I’m a graduate of Trent University. The largest lecture hall at that place is called Wenjack Theatre and I can remember in the early days of my first year – decades ago – looking at the plaque at the main doors to the hall and reading that it was named in honour of Charlie Wenjack, an Ojibway, who died at age 12 in 1966 while running away from a native residential school in northern Ontario.

It was late October and he was wearing a cotton windbreaker. He probably died of exposure. He was found on the side of the railway tracks between the school in Kenora and his home community of Ogoki Post deep in the bush.

His parents didn’t know he was dead until the bush plane landed at Ogoki Post with his body and his two sisters – also students at the same school.

When I read the plaque, I remember a sense of sadness coming over me. Like myself at the time, he was probably homesick and wanted to go home. And for a long time, that’s what I thought was simply the case.

It would be later that that I would come to realize that homesickness would only be one part of the reason that Charlie Wenjack decided to run toward home. Even in those last years of the native residential schools system, abuses were still occurring. Physical and sexual abuse. Psychological and cultural abuse. Children like Charlie, who had only been at the school a couple of years and whose first and only tongue to that point was Ojibway, would be punished – often physically – if they were caught speaking any language other than English.

Even on the playground. Or at the bedside of a sick friend.

I recently re-read the 2nd chapter of Ian Adams book “The Poverty Wall” entitled “Why Did Charlie Wenjack Die?”published in 1970. While the language is slightly dated when talking about our native sisters and brothers, its description of what happened to Charlie and the social background to all of that is still a compelling read. It’s online – look it up.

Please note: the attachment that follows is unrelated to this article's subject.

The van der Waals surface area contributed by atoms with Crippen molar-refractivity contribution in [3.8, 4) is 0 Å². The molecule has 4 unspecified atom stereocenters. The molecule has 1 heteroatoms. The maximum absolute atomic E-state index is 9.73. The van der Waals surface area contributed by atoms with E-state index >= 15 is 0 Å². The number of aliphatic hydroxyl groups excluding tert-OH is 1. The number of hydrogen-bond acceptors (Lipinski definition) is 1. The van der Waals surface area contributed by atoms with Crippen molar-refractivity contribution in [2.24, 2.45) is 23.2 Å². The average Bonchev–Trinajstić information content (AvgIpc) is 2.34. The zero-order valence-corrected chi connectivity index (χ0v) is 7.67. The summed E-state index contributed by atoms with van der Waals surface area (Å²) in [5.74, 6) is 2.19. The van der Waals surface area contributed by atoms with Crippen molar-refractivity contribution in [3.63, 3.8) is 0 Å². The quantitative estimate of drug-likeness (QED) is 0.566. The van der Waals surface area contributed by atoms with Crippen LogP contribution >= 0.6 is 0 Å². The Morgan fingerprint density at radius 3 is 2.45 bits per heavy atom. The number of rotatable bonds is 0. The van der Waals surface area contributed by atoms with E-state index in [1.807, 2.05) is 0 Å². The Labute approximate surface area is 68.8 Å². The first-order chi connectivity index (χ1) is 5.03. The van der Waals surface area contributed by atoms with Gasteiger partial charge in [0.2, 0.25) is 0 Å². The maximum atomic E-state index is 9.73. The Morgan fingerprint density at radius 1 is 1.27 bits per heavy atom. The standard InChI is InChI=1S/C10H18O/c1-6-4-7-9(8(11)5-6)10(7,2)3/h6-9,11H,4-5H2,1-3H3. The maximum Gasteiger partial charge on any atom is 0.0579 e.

The abuses of these institutions have been well documented and many of us have heard stories that have scorched our souls. Over the last number of years the Truth and Reconciliation Commission of Canada has been travelling the country listening to stories of those who were residents of these schools, those who were staff and those who have a vested interest in getting to the truth of what happened – like the United Church of Canada

The commission was modeled after the same exercise that then President Nelson Mandela, with Archbishop Desmond Tutu’s leadership, put in place in South Africa after Apartheid ended.

The United Church has confessed its involvement in the abuses that took place in the native residential schools that it managed and operated. We have formally apologized in 1986 for imposing European culture upon First Nations’ peoples and in 1998 for our complicity in the residential schools system. We have paid millions of dollars in reparations and we continue to attempt to ensure that what happened will never be forgotten.

In the next few weeks the Truth and Reconciliation Commission will report to Parliament. It will not be an easy thing to hear. Justice Murray Sinclair, chair of the commission, has given us that heads up. But as a nation, we need to be part of this exercise.

May the chain of abuse be forever broken.